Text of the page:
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More on Sender ID - A Little Water Under That Bridge? and MS-EU Hearing Report
Friday, October 01 2004 @ 08:39 PM EDT

You don't want to miss this article by Roblimo on NewsForge on "Why Microsoft's Sender ID patent should not be granted," if only for the quotation by Dan Ravicher in response to all the worries about Microsoft applying for a patent on Sender ID. He says, "A patent application is like asking a girl out on a date. It's a long way from having a baby." The article reports there are two others who implemented the same idea before Microsoft applied for their patent. And it turns out one of them was invited last year to a chat with a Utah legal firm, Workman Nydegger, which was later listed on the Microsoft Sender ID patent application. At issue is the question: was all prior art listed on their patent application? The firm has an article on patent protection and a funny, to me, picture on its homepage. It might not strike you as funny, if you haven't been around as many lawyers as I have. has an AP report on Thursday's events in Europe in the court procedure regarding MS's attempts to get a stay of compliance during its appeal of the EU Commission's antitrust ruling regarding Windows Media Player and sharing information with competitors. According to the account, Microsoft is arguing that they would be irreparably harmed by immediate enforcement. However, note what happened during the session, where Novell pops up:

"Much of the questioning involved such technical issues as whether the specifications demanded by the EU mean competitors would 'get to know more than they need to know,' as Microsoft asserts. . . . "He [the judge, Bo Vesterdorf] then raised a point mentioned earlier by a lawyer for Novell, Inc., which distributes the rival Linux operating system, who argued that Microsoft had offered to provide the same information during aborted settlement talks early this year. . . .

"Another high-ranking EU official, Cecilio Madero, told the judge that Microsoft had been 'ready to give more than what we were asking by our decision,' causing a flurry of activity on Microsoft's side of the courtroom.

"Microsoft's chief lawyer, Brad Smith, who had not planned to address the court, told the judge there were 'some aspects where we were prepared to go farther,' citing security of networks as an example. 'We were prepared to enter into an agreement even though at the top of the company we felt it would mean irreparable harm in a number of areas,' he said.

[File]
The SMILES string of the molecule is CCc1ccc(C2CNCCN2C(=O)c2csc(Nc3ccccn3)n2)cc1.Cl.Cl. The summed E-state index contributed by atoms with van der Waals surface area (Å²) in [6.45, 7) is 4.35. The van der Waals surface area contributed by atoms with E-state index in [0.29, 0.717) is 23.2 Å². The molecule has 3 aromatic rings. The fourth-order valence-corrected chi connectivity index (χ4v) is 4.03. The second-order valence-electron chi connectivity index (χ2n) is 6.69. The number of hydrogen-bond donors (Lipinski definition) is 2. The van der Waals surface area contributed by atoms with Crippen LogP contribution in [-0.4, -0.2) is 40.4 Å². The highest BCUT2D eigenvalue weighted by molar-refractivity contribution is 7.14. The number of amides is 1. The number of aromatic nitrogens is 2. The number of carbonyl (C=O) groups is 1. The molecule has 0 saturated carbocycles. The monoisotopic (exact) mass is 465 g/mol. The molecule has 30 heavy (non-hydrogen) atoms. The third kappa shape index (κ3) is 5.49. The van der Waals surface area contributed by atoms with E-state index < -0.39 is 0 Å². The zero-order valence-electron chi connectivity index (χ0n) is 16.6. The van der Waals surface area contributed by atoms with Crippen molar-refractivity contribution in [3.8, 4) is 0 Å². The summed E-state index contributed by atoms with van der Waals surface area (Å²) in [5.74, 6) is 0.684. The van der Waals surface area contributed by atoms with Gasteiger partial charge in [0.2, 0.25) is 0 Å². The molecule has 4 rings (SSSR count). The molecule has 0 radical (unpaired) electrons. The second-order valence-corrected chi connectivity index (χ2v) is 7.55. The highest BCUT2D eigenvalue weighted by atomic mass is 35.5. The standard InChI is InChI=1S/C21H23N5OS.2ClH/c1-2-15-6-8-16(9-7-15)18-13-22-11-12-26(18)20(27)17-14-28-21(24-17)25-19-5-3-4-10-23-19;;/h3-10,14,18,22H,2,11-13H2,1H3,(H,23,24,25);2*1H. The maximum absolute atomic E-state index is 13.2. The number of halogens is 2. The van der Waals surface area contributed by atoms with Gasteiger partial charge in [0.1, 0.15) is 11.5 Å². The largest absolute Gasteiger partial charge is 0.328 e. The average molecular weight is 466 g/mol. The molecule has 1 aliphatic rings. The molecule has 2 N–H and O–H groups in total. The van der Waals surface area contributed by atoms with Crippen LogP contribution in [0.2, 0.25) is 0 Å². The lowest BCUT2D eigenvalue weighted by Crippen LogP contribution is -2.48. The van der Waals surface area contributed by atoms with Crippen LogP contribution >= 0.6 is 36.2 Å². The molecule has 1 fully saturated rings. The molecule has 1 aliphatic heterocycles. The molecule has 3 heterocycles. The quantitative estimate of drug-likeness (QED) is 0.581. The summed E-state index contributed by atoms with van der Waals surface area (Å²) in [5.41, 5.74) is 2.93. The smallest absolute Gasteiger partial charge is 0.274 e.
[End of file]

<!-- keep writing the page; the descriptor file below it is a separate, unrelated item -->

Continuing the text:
"A negotiated settlement would have meant avoiding a fine and years of litigation and uncertainty, he said. 'That doesn't mean the cost or the harm was taken lightly,' he added."

Finally, our archives would not be complete without the patent on "A method of styling hair to cover partial baldness using only the hair on a person's head. The hair styling requires dividing a person's hair into three sections and carefully folding one section over another." This nonobvious and altogether new invention not only was granted a patent, U.S. Patent #4,022,227, it has now won the Ig Nobel prize for 2004 in the Engineering category. Here's a picture of the event last year, and tomorrow, for those of you in the Boston area, there will be the Ig Informal Lectures at MIT . It's free and at 1 PM. The new winners "will attempt to explain what they did and why they did it" and there is a Q&A session. They promise the lectures will be brief, five minutes each. The keynote address at the Ig Nobel prize ceremony was given by 2003 Ig Nobel Literature Prize winner John Trinkaus, "author of more than 80 academic reports about things that annoyed him." The ceremony will also be presented, if you missed the live webcast, on the radio, on Friday, November 26 on National Public Radio's "Talk of the Nation/ Science Friday with Ira Flatow". I love the Ig Nobel awards, particularly the "operas" every year. Sadly, I missed the live webcast this year, because they did it a week earlier than usual.

Techweb's Mitch Wagner has a column in which he lists "The Best Technology Blogs", and Groklaw made the short list. He says if you are interested in the SCO story, Groklaw is a must read.

And Humorix mentions Groklaw too, in a funny piece about SCO's two remaining programmers writing a video game so players can step into their shoes for a mile:

"When asked for comment, one of the 952 members of SCO's PR department said, 'Groklaw won't give us equal time, so we have to resort to telling our story through this new video game. We can only hope that people will open their eyes to the truth and realize that IBM is the evildoer, not us. We're just trying to preserve our hard-earned intellectual property so we can feed our children.'"

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